Harbin Ice & Snow Festival: Warmth or Aesthetics?

Article by: unknown author

Tue February 05, 2013 | 00:00 AM


As seen on AFAR

My ideal habitat is a warm day on a tropical beach. I’m also a sucker for beauty in all its most unusual forms (part of the reason I’m on the Board of Burning Man). So, when I heard about the Harbin International Ice & Snow Festival in northeast China (Manchuria meets Siberia: that just sounds frozen!), my initial reaction was, “How far would I travel and how cold would I get all in the name of experiencing an aesthetic phenomenon?” So, I packed up my bags in Malaysia with its 90 degree humidity and caught two planes that took me to this cursed, desolate part of China (projected to be 20 degrees below zero). Just to give you an idea, Minneapolis is Harbin’s warmer sister city.


Amidst the Siberian wind gusts and short days of daylight, Harbin is a revelation, a place where the light of collective aesthetic joy is experienced by 800,000 visitors annually for the Ice & Snow Festival (90% from China as this is one of the country’s top winter destinations).

DSC01475The Magic Kingdom, China-style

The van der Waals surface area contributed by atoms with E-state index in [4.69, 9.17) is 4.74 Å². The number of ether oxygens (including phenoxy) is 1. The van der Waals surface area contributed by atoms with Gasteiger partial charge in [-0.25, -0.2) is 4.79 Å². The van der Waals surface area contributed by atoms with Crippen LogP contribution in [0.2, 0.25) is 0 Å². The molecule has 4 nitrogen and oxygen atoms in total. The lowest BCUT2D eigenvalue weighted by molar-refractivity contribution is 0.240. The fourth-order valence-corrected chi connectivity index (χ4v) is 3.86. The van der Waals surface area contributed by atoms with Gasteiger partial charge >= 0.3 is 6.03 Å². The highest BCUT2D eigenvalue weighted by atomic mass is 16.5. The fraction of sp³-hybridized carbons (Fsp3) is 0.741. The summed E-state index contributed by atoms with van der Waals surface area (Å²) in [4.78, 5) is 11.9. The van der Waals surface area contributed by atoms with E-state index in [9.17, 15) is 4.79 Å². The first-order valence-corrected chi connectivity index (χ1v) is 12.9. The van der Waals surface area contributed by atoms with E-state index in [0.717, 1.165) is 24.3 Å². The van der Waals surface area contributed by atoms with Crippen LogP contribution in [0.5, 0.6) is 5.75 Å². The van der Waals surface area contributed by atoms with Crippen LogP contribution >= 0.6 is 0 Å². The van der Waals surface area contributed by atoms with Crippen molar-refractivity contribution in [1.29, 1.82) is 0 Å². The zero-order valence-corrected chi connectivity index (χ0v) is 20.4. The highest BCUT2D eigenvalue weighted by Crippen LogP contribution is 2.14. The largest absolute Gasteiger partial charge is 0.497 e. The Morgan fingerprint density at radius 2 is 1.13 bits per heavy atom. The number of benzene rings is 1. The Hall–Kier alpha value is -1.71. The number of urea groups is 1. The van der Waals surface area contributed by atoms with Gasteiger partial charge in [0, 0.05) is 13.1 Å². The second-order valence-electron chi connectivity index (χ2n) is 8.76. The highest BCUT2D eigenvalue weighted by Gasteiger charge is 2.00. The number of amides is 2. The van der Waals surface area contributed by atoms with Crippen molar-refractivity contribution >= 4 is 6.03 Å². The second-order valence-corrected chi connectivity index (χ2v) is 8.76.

Oddly, I kept having Burning Man flashbacks (this happens often as evidenced by my blog post on the similarities between Bali and Burning Man): night being preferred over day due to the psychedelic visuals enhanced by the dark, the fact that thousands of artists (15k in Harbin) labor 15 days around the clock to create something out of nothing only to know that these beautiful structures will either melt (Harbin) or burn (Burning Man), and, finally, the sense that no pictures or videos can capture the sensory overload that does only when you’re surrounded by spectacle. Think: “You had to be there.” Remember the spectacle of the 2008 Beijing Olympics Opening Ceremony? You can feel that spirit alive here throughout the streets of Harbin.


Over the next three blog posts, I’ll tell you more about why I’d heartily recommend you make this trek for beauty that starts in late December (with the opening festivities each year on January 5) and lasts into mid-to-late February.

DSC01186Cold as Hell…but in aesthetic Heaven